Pronunciation guide

How to pronounce selected London place and street names

Phonetic journey planner

(Imaginary) phonetic journey planner

The correct pronun­ci­ations of some London place names are totally unguessable. For example, outsiders can’t reasonably be expected to know how to pronounce Southwark or Beauchamp Place or those Thames islets called ‘eyots’.

Even official sources make mistakes. When they were first introduced, the recorded announcements on the tube got east London’s Plaistow wrong. A chorus of cockney complaints prompted London Underground to implement a swift correction.

Some pronun­ci­ations that are obvious to Brits can be baffling to everyone else. The American writer Jean Hannah Edelstein has blogged about her time as a London resident: “The first place I lived was Great Dover Street, an LSE hall of residence in Borough, which was pronounced ‘burra’, which I only learned when I got to the tube stop and heard it announced. Which I couldn’t quite believe.”

Certain well-​​known London addresses can be famously difficult for foreign visitors to articulate properly. Leicester and Grosvenor Squares are classic instances. And this author has eastern European friends who speak excellent English yet are incapable of saying ‘Thames’ right.

In the past, more place names had quirky pronun­ci­ations than is the case today – and the list below mentions several ‘lost’ variations. Nowadays, many London localities have relatively transient populations and newcomers often simply pronounce place names as they’re written. Only when a peculiar pronun­ciation is deeply entrenched is it likely to survive.

The suggested pronun­ci­ations are for standard London English rather than hardcore cockney (in which, for example, Rotherhithe becomes ‘Rovverive’), but a few cockney variations are mentioned where they are partic­ularly characteristic.

Some of the listed places may seem curious inclusions. For example, how else could ‘Cheam’ be pronounced? Guidance in such apparently unambiguous cases is usually given because the author has noticed people arriving at Hidden London via a search for something like “how to pronounce Cheam”, without at that time being able to find the answer they sought. Aldersgate, Fitzrovia and Leadenhall are other examples of inclusions based on past user searches. And given the many quirks of London speech, who can be blamed for wanting to check whether some place name is really pronounced as it’s written?

Finally, it’s worth bearing in mind that Londoners were pioneers of the non-​​rhotic accent, so the ‘r’ is generally not heard at all in place names such as Anerley, Deptford or Earls Court.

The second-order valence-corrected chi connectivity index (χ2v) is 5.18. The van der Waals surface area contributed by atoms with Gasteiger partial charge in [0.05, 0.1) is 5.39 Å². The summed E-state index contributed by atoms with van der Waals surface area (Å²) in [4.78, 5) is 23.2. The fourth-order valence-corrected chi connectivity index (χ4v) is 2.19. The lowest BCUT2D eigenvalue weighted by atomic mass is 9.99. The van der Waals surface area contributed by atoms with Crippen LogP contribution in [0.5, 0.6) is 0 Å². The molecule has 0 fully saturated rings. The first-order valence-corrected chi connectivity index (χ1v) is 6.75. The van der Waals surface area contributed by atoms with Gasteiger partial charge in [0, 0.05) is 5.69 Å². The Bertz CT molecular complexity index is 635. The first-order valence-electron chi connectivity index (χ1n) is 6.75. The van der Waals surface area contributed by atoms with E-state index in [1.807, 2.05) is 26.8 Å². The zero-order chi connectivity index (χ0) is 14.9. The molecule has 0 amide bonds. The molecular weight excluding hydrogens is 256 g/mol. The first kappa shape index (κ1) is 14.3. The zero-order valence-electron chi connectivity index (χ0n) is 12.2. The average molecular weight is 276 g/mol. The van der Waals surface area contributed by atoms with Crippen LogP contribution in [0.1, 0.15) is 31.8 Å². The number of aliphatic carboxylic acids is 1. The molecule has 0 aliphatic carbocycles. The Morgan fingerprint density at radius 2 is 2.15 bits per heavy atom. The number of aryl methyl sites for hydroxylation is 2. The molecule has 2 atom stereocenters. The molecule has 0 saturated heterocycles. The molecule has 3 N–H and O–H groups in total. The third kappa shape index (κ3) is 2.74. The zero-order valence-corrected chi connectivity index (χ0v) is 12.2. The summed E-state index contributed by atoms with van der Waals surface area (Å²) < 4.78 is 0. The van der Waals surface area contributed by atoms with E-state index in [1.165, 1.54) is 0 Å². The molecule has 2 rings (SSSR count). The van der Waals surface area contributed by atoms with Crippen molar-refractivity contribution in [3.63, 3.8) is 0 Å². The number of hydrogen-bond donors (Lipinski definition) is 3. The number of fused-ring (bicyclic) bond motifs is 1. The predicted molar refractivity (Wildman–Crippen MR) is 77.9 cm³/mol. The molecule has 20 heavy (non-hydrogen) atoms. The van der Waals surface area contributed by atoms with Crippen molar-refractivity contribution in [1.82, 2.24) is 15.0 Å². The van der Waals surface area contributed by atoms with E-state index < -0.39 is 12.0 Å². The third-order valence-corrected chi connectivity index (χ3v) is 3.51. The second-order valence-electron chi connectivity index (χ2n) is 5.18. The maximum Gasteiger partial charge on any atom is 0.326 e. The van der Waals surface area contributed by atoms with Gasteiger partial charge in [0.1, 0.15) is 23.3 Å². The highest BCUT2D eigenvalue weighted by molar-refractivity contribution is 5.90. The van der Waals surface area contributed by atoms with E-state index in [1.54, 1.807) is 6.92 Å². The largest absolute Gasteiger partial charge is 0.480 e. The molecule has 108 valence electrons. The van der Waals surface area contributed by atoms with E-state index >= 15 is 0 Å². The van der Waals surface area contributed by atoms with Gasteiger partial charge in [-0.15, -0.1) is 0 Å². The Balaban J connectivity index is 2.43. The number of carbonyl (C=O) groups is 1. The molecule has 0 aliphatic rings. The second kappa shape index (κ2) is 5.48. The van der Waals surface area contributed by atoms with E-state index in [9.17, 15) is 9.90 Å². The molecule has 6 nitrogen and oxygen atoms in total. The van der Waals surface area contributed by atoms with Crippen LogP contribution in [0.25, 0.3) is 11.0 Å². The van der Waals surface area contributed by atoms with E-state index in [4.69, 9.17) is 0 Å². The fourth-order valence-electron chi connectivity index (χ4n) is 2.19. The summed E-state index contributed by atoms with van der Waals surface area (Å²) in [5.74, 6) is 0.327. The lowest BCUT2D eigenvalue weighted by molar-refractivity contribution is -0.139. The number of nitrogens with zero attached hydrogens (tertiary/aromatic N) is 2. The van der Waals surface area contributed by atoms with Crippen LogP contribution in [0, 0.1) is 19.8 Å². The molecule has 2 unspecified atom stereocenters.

Please make contact if you’d like to suggest a place name that should be added to this guide.

In the simplified pronun­ciation column below, stressed syllables are capit­alised.
In both pronun­ciation columns, a super­script letter indicates one that is optionally or barely artic­ulated and a rotated ‘e’ (ə) indicates a schwa – the indeterminate vowel sound. For the full set of standard phonemic symbols for English (as used here), please see this page.


Place or street name Simplified pronun­ciation Phonemic transcription Notes and comments
Agar Town AY-​​gar town ˈeɪɡɑ: taʊn
Aldersgate ALL-​​dəz-​​gate ˈɔːldəzɡeɪt
Aldwych ALL-​​dwitch ˈɔːldwɪtʃ Unlike Dulwich, Greenwich and Woolwich, the ‘w’ is pronounced
Anerley AN-​​ə-​​lee ˈænəlɪ Rhymes with ‘mannerly’ – see Edward Lear’s limerick
Aperfield AP-​​ə-​​feeld ˈæpəˌfiːld
Arnos Grove AH-​​noss grove ˈɑːnɒs ɡrəʊv ‘Arnos’ is pronounced as though it never had an apostrophe – but it did
Beauchamp Place BEE‑chəm place ˈbiːtʃəm pleɪs
Becontree BECK-​​ən-​​tree ˈbɛkəntriː A few newcomers seem to be saying BEE‑k​​ən‑​​tree nowadays, but Hidden London thinks this is silly
Belgravia bel-​​GRAY-​​vee-​​ə bɛlˈɡreɪvɪə
Berkeley Square BAHK-​​lee square ˈbɑːklɪ skwɛə
Bermondsey BER-​​mən-​​dzee ˈbɜːmənd
Borough BURRa ˈbʌrə
Bow boh bəʊ Rhymes with ‘go’, and the same applies to the church of St Mary-​​le-​​Bow
Bowes Park boze park bəʊz pɑːk
Brentham BREN-​​təm ˈbrɛntəm
Brondesbury BRONDZ-​​bəry ˈbrɒndzbə
Buckingham Palace BUCK-​​ing-​​əm palace ˈbʌkɪŋəm ˈpælɪs Like almost every place name ending in ‘ham’ (and London has dozens of them), the ‘h’ is silent in British English
Cadogan Gate, Lane, Place, Square, etc. kə-​​DUG-​​ən kəˈdʌɡən
Carshalton car‑SHAWL‑tən kɑːˈʃɔːltən Formerly case-​​HOR-​​tən (apparently)
Castelnau KAH-​​səl-​​nau ˈkɑːsəlnɔː Usually pronounced as in ‘neither castle nor city’ but minorities prefer a couple of French-​​influenced variations
Cheam cheem tʃiːm
Chessington CHESS-​​ing-​​tən ˈtʃɛsɪŋtən Some locals prefer CHEZZ-​​ing-​​tən
Cheyne Row, Gardens, Walk, etc. CHAY-​​nee ˈtʃeɪnɪ
Chiswick CHIZ-​​ik ˈtʃɪzɪk Rhymes with ‘physic’
Chiswick Eyot CHIZ-​​ik ait ˈtʃɪzɪk eɪt The words ‘eyot’ and ’ait’ are used inter­changeably to denote the small islands of the Thames and the two are pronounced identically, as in ‘eight’ (‘eyot’ can also be pronounced ‘ite’ but Hidden London believes this makes an already confusing situation even worse)
Clapham CLAP-​​əm ˈklæpəm
Clerkenwell CLAHK-​​ən-​​well ˈklɑːkənwɛl
Cockfosters COCK-​​foss-​​təz ˈkɒkfɒstəz Pronounced exactly as it looks – unlike, say, Cockburn’s port (which is pronounced Co’burns)
Colney Hatch KOH-​​nee hatch ˈkəʊnɪ hætʃ
Conduit Street CON-​​dwit street ˈkɒndwɪt striːt Purists say CUN-​​dit but ordinary people say CON-​​dwit or CON-​​dew-​​it
Coulsdon COOLZ-​​dən ˈkuːlzdən Purists insist it should be COALZ‑dən
Cubitt Town KEW-​​bit town ˈkjuːbɪt taʊn
Cudham KUD-​​əm ˈkʌdəm
Dagenham DAG-​​ən-​​əm ˈdæɡənəm As in similar place names, such as Tottenham, cockneys barely vocalise the mid-​​central vowel at all
Dalston DAWL-​​stən ˈdɔːlstən The emphasis on the imaginary ‘w’ increases with one’s cockneyness